A report out today* from the Institution of Structural Engineers and others says that ground granulated blast furnace slag (GGBS) is “a limited and constrained global resource”.
It’s okay to keep using it, the authors say, but there is not enough to go around so it is time to start looking for more sustainable alternatives.
Using GGBS to reduce greenhouse gas (GHG) emissions in concrete “needs to be carefully considered”, the report says.
For many years GGBS has been specified as a partial replacement for Portland cement clinker in concrete due to its technical properties, such as improving concrete’s durability. More recently, substituting clinker with GGBS has become the ‘go-to’ method for decreasing the carbon intensity of concrete in the UK, as the production of GGBS results in fewer greenhouse gas (GHG) emissions than the production of the clinker that it replaces.
But the paper puts the case that GGBS is a limited and constrained resource that is almost fully used up globally. Any increase in its use in one country is likely to result in a reduction elsewhere, balancing each other out overall.
The authors conclude that any local increase in the amount of clinker substituted with imported GGBS is unlikely to decrease global emissions – which means that GGBS should not be used in high proportions just in the hope of reducing emissions.
Will Arnold, head of climate action at the Institution of Structural Engineers (IStructE), led the project. He said: “Our purpose is to explain that GGBS is not a silver bullet for GHG emissions in concrete production as our paper demonstrates global constraints in GGBS availability. As a material, GGBS needs to be carefully considered to ensure it’s being used efficiently, and in the most appropriate manner.”
The authors stress that this does not mean that the use of GGBS should stop altogether since that would increase global emissions as more clinker would need to be produced globally to compensate. They recommend global supplies of GGBS should continue to be used up, particularly where it is required technically, and should come from well-established supply chains.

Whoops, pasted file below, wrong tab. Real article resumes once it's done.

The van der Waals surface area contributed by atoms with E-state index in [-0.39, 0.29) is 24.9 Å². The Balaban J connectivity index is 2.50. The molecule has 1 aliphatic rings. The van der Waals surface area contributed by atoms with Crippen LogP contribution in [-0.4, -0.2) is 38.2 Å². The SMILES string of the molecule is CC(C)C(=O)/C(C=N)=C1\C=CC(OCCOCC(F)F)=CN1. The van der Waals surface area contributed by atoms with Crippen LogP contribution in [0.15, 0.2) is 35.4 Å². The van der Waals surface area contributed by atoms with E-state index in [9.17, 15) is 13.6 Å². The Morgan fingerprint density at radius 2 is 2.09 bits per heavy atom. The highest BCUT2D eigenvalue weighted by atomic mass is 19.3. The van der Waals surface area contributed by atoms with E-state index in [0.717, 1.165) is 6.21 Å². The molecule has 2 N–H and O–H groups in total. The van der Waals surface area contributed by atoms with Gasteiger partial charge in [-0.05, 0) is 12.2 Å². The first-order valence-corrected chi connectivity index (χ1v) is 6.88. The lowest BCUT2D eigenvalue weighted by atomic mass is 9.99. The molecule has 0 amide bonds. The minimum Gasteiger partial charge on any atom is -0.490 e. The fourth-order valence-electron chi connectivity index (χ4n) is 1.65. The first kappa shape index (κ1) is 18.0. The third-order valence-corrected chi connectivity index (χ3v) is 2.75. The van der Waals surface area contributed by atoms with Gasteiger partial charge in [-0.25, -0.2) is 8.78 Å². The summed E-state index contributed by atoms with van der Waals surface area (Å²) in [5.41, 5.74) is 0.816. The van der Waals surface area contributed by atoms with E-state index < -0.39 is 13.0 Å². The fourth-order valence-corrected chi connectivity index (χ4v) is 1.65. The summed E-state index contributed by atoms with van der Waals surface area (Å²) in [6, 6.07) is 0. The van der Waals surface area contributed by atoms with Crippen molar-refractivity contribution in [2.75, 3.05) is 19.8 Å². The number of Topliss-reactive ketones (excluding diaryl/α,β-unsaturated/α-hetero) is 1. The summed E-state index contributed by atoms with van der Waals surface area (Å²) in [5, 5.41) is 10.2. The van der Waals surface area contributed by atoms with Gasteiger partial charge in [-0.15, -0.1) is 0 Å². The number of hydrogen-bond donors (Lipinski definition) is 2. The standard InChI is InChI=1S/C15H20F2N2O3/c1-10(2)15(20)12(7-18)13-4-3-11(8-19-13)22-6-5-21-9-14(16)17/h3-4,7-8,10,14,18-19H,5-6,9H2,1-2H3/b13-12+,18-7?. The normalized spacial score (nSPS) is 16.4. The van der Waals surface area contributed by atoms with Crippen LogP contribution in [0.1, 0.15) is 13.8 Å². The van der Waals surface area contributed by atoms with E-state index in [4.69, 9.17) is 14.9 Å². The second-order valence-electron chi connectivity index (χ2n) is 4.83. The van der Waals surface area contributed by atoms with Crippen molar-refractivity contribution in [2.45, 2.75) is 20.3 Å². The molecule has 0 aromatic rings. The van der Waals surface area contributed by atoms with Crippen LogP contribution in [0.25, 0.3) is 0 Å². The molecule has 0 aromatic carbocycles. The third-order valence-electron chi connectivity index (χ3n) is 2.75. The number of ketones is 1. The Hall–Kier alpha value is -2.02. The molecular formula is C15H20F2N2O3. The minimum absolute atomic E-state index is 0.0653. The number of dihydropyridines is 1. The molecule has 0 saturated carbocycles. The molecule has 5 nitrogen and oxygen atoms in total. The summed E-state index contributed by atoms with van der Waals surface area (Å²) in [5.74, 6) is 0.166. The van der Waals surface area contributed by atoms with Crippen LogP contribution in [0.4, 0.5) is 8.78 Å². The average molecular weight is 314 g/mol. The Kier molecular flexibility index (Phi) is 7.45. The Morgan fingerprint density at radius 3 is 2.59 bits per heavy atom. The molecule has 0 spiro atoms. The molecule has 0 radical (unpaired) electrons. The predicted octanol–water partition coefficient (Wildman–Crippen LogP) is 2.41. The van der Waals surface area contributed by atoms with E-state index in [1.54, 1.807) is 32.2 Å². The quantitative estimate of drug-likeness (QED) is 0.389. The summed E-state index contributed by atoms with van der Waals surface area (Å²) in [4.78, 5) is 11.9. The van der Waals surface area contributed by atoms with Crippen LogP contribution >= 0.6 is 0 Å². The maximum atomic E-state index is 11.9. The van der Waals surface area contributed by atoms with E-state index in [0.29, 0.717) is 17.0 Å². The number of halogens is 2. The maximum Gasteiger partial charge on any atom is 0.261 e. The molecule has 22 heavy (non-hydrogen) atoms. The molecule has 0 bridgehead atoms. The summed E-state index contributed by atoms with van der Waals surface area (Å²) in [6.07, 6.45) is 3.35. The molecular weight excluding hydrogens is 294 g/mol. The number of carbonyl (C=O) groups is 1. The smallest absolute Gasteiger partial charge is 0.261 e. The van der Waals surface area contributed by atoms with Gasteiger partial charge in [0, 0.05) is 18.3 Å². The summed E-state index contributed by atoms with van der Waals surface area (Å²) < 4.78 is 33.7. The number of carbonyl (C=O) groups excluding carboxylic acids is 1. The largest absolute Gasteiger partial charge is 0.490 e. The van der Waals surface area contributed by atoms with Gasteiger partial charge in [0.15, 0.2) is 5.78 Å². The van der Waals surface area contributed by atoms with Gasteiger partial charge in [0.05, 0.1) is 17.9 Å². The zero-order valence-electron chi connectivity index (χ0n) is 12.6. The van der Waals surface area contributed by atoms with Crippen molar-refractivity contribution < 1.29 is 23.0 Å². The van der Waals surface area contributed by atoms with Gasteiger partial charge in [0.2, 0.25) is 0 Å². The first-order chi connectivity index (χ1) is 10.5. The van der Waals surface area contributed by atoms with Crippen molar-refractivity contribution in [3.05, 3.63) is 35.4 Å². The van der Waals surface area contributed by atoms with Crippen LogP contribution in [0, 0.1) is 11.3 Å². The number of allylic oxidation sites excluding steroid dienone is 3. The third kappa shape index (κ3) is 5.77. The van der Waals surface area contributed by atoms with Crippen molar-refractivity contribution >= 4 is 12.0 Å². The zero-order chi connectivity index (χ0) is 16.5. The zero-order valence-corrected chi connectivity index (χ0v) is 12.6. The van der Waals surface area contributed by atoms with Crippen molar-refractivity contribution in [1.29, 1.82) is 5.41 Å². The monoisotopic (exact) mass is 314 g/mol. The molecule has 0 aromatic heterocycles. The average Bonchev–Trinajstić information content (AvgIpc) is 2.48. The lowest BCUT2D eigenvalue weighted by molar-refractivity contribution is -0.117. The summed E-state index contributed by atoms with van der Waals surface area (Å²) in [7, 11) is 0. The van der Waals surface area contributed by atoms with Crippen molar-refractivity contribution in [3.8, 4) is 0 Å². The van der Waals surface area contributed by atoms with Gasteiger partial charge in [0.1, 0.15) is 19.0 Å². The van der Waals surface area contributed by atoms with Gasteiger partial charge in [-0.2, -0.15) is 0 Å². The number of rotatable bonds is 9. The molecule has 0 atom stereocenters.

Co-author Iva Munro, ConcreteZero Lead at Climate Group, explained: “Alternative options beyond GGBS exist for reducing clinker usage and global GHG emissions – and engineers and designers should work with the supply chain to identify the best way to do this on each individual project.”
Noushin Khosravi, another co-author and sustainable construction manager at the Mineral Products Association (MPA), added: “Through collaboration with the value chain and a shared commitment to a sustainable future, the UK concrete industry can create a blueprint for sector decarbonisation in a manner that is globally scalable. By encouraging efficient utilisation of SCMs (supplementary cementitious materials) at a local level and accelerating adoption of new technologies, we can effectively reduce global GHG emissions.”
The paper recommends that designers, contractors and those along the supply chain ask three questions early in the design process to optimise GGBS use. These questions aim to secure a better understanding of the project opportunities regarding the need for, and availability of, GGBS:
- Do we need GGBS for technical reasons?
- Is there a well-established GGBS supply chain for our project?
- How else can we reduce concrete emissions?
The Low Carbon Concrete Group identified that using ground granulated blast furnace slag as a supplementary cementitious material (SCM) may result in a low carbon rating for a particular concrete but an overall increase in global greenhouse gas emissions in its Low Carbon Concrete Routemap, published last year.
In this report, the Low Carbon Concrete Group says: “We strongly support the recommendation for a further technical study to investigate whether there should be a limit on the use of GGBS in concrete for the sole purpose of reducing carbon intensity.”
* The efficient use of GGBS in reducing global emissions: An appraisal of the global availability of ground granulated blast furnace slag is available via www.istructe.org